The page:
During the war, the paintings were recovered by the Monuments Men, a group of soldiers tasked with recovering stolen art on the front lines. During their time in battle, the group found over 1,500 pieces of cultural objects and art that were stolen.

The Art Of Painting Was “Sold” To The Nazis

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Hitler loved art so much that he didn’t always steal it. Sometimes he took it, then paid money to make it look like he bought it. This is exactly what happened with the Art of Painting. Count Rudolf Czernin of Vienna owned the painting during World Warr II when he was forced to sell it to Hitler.

Sitting on an offer from the American government for six million dollars, the Count accepted a far inferior offer from the Nazi Regime. The Monuments Men recovered the painting in 1945 before it was scheduled to be blown up. It is currently on display at the Kunsthistorisches Museum in Vienna. Still ahead, how Adam and Eve barely survived World War II.

Adam And Eve Rest Happily In Pasadena, California

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In 2018, it was ruled by an appeals court in the United States that the Norton Simon Museum in Pasadena, California owns the legal rights to two Adam and Eve paintings stolen by the Nazis during the great war. The court determined the painting was legally sold to the Nazis, who then sold them to an American.

The family claiming ownership in the lawsuit says the sale of the painting to the Nazis was forced. The lawsuit sat in litigation for 11 years before being settled. The museum released this statement after the ruling, “Today’s decision should finally put this matter to rest.”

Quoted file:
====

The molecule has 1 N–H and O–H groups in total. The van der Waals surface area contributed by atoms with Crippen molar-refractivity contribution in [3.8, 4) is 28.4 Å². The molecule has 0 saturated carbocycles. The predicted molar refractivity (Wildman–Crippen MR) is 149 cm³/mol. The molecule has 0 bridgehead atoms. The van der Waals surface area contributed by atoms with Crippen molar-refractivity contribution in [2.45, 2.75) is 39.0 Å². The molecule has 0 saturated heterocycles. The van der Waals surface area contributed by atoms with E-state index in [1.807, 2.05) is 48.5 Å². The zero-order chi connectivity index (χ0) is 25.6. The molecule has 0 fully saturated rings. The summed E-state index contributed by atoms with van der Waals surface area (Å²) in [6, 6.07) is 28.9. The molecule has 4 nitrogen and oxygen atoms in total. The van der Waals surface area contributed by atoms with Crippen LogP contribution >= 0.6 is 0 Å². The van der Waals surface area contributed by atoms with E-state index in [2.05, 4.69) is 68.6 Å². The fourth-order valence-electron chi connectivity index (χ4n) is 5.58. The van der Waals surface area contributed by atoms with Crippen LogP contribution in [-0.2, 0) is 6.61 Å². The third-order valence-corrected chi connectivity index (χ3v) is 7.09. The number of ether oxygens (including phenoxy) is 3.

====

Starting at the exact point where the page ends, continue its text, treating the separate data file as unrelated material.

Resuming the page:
The Portrait Of A Young Man Is Still Missing

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Painted by Raphael in 1514, the Portrait of a Young Man was brought to Krakow in 1798 from Italy. It was put on display at the Czartoryski Museum, which tried to hide it at the start of the German invasion. The Nazis discovered the painting and began fighting over which leader would get to hang it in their office.

Hans Frank, the Governor-General of Poland ended up winning possession of the painting and proudly put it on display. When he was forced to flee in 1945, he took the valuable painting with him. When he was caught, the painting was nowhere to be found. It’s still missing today.

The Amber Room Is Full Of Riches Waiting To Be Found

The Amber Room Is Full Of Riches Waiting To Be Found

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A chamber decorated with gold leaf and amber panels, the Amber Room is full of treasure waiting to be found. The room was originally gifted to the Tsars by the Prussian royal family in 1716. During World War II, Nazi’s found the room in St. Petersburg, dismantled it, and hid it in a mystery location.

One rumor claims that the room was destroyed by allied bombing in 1944. Another claims the room was hidden in the fabled Nazi Gold Train, an artifact of war that was thought to be found in 2015. Excavation proved fruitless, though, and the real mystery persists to this day.

The Madonna Of Bruges Was Found By The Monuments Men In A Salt Mine

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Constructed by Michaelangelo between 1501 and 1504, the Madonna of Bruges was brought to Belgium by merchants. The sculpture remained there until 1944 when German forces stole the piece while retreating from Belgium. To hide it, they surrounded Madonna with mattresses and used a Red Cross truck for transport.

One year later, the Madonna of Bruges was found by the Monuments Men in the salt mines in Altaussee. They returned it to Belgium, where it was put back in its place at the Church of Our Lady in Bruges.